The biggest challenge to finding the best online backup provider is the lack of reliable reviews. There is no shortage of articles reviewing cloud backup services – almost every Information Technology magazine and website has one. The problem is that almost all of them are not up to date with the quickly changing world of web backup. The backup providers change the services and plans rapidly in order to stay both profitable and competitive. New services are added while some existing features are taken away, often to the dismay of the existing customers. So while general guidelines provided in review articles are still useful and valid, specific backup provider recommendations become completely useless if an article is more than a year old.
To help you stay up to date on what’s going on in the backup industry, here is the list of useful features and the companies that provide them so you can easily choose the one that’s right for you.
1. Free Trial/Free Limited Membership.
‘Try before you buy’ is an excellent strategy when choosing a backup service. Only after you use one for some time you will be able to determine how well it fits you. Does the backup software work well with your firewall? Is it compatible with your Operating System? Does it overtax your not-so-new desktop or laptop? Can you browse the Internet easily while the backup service is running in the background? Is the speed of the backup sufficient? These and many other questions are best answered by simply using the service for several weeks.
In the past, it seldom was possible since relatively few providers allowed free trial. Luckily, this has changed. The following free trials are available: CrashPlan, Nomadesk and MiMedia – 30 days, Carbonite – 15 days, KineticD and SOS Online Backup -14 days. In addition, you can use a limited storage free of charge indefinitely: IDrive – 5 GB, MozyHome – 2 GB. Norton Online Backup gives you 5GB free for 30 days, and CrashPlan lets you use their software to backup locally or to a friend indefinitely and completely free (Read more about it in the article about this CrashPlan feature).
2. Unlimited Storage.
If you have hundreds of Gigabytes of home movies that you want to back up, paying per Gigabyte is impractical. A few companies added a feature of unlimited volume of backup. As a reversal of the trend, MozyHome recently announced that it would no longer provide unlimited flat rate service. That certainly made quite a few users upset, especially the ones that already backed up large amounts of data. Sending hundreds of Gigabytes of data to your backup provider can take months. This makes switching to a new provider extremely cumbersome – another reason to choose your provider wisely.
Even with Mozy leaving the scene, several options for flat rate unlimited storage are still available. The yearly costs of such services are: CrashPlan and IDrive – $49.99, Carbonite – $54.99. Keep in mind though that full backup can take months, and after you exceed a certain size threshold (usually 100-200 GB) these companies will cap your backup speed.
3. Multiple computers.
Almost everyone has several computers at home, and the companies love charging generously for that extra feature. Especially the ones that provide unlimited storage. This is understandable since otherwise the customers would be able to back up the whole Universe for a flat fee (at least, in theory). The simple solution for technically savvy is to set up a shared network data storage at home. It can allow for all the files being accessed and backed up from one computer.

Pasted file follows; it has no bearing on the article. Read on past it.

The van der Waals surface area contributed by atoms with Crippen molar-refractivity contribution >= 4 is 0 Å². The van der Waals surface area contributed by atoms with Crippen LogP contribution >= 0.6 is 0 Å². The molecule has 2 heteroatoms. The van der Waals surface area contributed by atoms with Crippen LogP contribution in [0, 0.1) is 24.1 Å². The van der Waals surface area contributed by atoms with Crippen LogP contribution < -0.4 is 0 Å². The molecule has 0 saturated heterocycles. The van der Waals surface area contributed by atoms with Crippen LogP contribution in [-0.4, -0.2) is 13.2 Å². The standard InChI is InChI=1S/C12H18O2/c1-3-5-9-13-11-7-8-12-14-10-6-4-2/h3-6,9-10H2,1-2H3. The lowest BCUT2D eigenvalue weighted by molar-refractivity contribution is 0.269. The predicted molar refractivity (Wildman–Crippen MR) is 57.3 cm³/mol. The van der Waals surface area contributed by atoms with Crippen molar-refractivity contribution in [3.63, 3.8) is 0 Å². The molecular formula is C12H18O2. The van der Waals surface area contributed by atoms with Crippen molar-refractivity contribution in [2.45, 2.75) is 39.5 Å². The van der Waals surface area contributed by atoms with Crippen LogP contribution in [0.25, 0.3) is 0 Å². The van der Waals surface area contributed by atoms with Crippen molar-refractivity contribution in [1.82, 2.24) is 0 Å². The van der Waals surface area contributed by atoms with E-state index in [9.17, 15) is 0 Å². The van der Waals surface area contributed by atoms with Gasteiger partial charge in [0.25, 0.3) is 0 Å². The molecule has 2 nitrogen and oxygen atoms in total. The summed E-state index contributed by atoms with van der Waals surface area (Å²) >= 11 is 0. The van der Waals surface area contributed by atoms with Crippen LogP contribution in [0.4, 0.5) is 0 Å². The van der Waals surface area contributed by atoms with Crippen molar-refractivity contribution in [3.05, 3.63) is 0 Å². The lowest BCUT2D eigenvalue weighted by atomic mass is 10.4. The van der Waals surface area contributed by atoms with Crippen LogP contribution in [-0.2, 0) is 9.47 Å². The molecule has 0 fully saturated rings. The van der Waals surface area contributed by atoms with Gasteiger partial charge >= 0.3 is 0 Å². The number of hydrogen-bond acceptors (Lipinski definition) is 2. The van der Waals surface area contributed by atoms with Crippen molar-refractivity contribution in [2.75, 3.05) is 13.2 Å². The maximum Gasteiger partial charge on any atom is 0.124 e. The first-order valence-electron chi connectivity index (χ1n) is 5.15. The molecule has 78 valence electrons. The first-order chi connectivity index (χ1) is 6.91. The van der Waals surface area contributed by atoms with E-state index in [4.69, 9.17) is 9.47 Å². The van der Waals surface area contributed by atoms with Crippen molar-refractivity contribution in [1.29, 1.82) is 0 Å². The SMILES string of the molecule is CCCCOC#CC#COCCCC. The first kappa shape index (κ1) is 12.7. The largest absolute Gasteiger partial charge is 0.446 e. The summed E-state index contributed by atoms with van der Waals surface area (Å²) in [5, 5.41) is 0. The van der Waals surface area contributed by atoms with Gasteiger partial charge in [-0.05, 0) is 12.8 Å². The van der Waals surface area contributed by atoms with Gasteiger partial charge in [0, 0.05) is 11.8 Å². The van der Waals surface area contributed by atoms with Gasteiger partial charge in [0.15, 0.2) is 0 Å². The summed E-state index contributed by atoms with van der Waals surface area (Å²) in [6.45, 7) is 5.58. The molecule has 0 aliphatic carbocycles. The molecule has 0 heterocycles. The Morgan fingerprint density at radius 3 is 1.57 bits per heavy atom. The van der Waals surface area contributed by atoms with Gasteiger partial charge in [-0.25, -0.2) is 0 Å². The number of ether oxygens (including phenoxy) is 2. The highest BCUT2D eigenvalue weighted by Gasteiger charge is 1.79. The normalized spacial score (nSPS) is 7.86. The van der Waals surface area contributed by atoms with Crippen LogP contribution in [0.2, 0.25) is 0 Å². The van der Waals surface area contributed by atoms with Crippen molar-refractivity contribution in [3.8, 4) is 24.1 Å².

If setting up a home network is not the option, use the provides that let you backup from multiple destinations for only a reasonable surcharge. IDrive lets you back up from 5 PCs for $99.50 a year but the storage is limited to 50GB. KineticD lets you back up from unlimited number of PCs but for a fee of $2.00 per Gigabyte yearly. This fee can still be a good option if your data size is small but not practical if you hoard a lot of stuff on your Hard Drive. SoS Online Backup lets you back up from up to five PC, and so is Norton Online Backup but it limits storage to only 25GB.
4. Shared folder.
Years ago, most consumers used no more than one computer on the average. Today, we are surrounded by smart electronic devices that store data. The home and office computer, a laptop, a smart phone, an eBook reader. The ability of all these devices to talk to each other is a great convenience. Online file backup services help you with that as an extra perk of their services, by allowing the access to the same files from multiple locations. Many companies provide these services now. The most convenient and versatile is still Dropbox. It works on all devices and synchronizes files seamlessly in the background, moving your photos, smartphone videos, eBooks, and anything else around and making them available anywhere. Four Gigabytes are free so whatever your backup service is, Dropbox is still a recommended extra.
5. Backing up emails and mobile data.
Not all valuable data resides on your hard drive. Your phone contacts and pictures, Gmail, Facebook, as well as other social services data is valuable and losing it permanently is highly undesirable. Unfortunately, there is no ‘set it and forget it solution’. Backup of Gmail and other Google services is reviewed in the Google Services Backup article. IDrive and SOS Online Backup started providing an option to backup mobile phones and tablet devices – both Android and iPhones/IPads.
As data grows both in size and variety, the web backup companies wok hard to add a comprehensive list of features to their services. Without a doubt, more major changes are going to happen in teh fast growing field of online backup.